Larry Crass of Santa Maria, CA USA asks:
You mentioned having paravanes only as a backup to hydraulic
stabilizers. A few times during rougher seas, you mentioned a little
difficulty balancing the right speed for the seas. That is going
slower to reduce the fore aft "bounce" and going faster to make the
stabilizers work better. Why have you been reluctant to use the
paravanes as they should work at any speed?
Thank so much for sharing your adventure with the rest of us. Best of
Sincerely, Larry Crass
Scott Flanders from Egret responds:
Larry, first let me describe the difference between hydraulic stabilizers
and paravanes quoted by a Brit who retrofitted hydraulics; "hydraulic
stabilizers are like a sports car...paravanes are like a limousine.
Hydraulics simply work better. Egret is upgrading from a gyro and hydraulic
triggers telling the oil where to go when the electronic triggers.
Electronic triggers instantly direct the oil flow making for more efficient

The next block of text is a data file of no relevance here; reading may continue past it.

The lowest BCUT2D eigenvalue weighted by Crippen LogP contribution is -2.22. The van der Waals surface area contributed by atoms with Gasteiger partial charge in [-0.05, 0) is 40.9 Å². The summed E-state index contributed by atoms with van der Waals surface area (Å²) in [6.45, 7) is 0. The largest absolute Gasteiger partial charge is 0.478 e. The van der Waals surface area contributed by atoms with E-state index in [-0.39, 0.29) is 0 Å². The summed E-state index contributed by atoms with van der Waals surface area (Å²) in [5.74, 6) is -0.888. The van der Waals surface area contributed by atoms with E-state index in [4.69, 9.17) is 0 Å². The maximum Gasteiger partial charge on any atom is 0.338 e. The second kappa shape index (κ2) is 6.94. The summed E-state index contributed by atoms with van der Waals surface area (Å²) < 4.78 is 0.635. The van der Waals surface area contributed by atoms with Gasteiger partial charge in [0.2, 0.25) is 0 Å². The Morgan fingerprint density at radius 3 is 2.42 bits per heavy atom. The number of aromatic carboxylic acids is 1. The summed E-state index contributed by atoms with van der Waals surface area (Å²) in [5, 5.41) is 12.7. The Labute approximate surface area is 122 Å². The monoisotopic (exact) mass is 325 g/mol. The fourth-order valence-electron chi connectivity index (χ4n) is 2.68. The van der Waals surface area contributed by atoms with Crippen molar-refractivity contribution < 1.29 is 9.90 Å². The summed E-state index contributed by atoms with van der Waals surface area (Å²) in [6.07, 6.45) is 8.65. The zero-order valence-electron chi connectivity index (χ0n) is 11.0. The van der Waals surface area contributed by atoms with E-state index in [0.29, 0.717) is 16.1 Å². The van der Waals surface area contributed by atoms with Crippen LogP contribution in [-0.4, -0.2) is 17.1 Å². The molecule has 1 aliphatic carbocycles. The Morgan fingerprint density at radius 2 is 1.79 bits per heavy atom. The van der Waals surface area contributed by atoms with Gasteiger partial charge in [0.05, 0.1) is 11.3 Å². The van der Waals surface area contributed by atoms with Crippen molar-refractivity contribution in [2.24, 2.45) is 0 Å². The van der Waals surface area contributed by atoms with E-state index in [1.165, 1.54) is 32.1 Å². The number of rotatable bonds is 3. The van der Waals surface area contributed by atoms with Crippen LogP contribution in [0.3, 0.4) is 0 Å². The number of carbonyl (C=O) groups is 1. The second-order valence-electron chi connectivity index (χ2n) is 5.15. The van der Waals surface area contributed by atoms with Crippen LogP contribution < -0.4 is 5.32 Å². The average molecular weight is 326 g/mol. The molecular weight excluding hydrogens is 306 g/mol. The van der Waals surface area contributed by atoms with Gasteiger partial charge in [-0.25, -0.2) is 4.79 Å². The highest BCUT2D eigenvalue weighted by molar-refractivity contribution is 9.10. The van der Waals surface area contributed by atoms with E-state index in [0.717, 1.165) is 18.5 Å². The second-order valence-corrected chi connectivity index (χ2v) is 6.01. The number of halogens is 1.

stabilization particularly in quartering, following sea conditions.
The reason we don't use paravanes unless there is complete hydraulic
stabilizer failure is they create an additional drag of .4 knot. (To get a
bit technical, paravanes cost .5 knot. The stabilizer gear pump costs .1
knot. With the gear pump sending oil in an unused loop the net loss is .4
knot) This may not seem like a large difference however at low speeds the
percentage is significant.
There are two reasons Egret increases/decreases speed in seas where fuel
range is not an issue. (When range is an issue you must turn low rpms.) In
moderate seas we need to increase speed (RPMs) to give the gear driven
stabilizer oil pump more oil flow so the stabilizer pistons do not run out
of oil when working hard. In large head seas the stabilizers aren't working
that hard so don't require a lot of oil flow. The issue here is over
driving the boat into the next wave where it breaks on deck or sweeps the
deck when the anchor pulpit scoops water from the wave. With reduced speed
Egret rides over the top of waves and rises to the next without water on
deck. The speed drops a bit but nothing lasts forever so as the seas calm
or the distance between waves lengthens you can gently increase RPMs/speed.
We are happy to share Egret's adventures with all of you. We must admit it
is a bit self serving. We are gently trying to encourage more people to
participate in long distance powerboat cruising. We can use the company.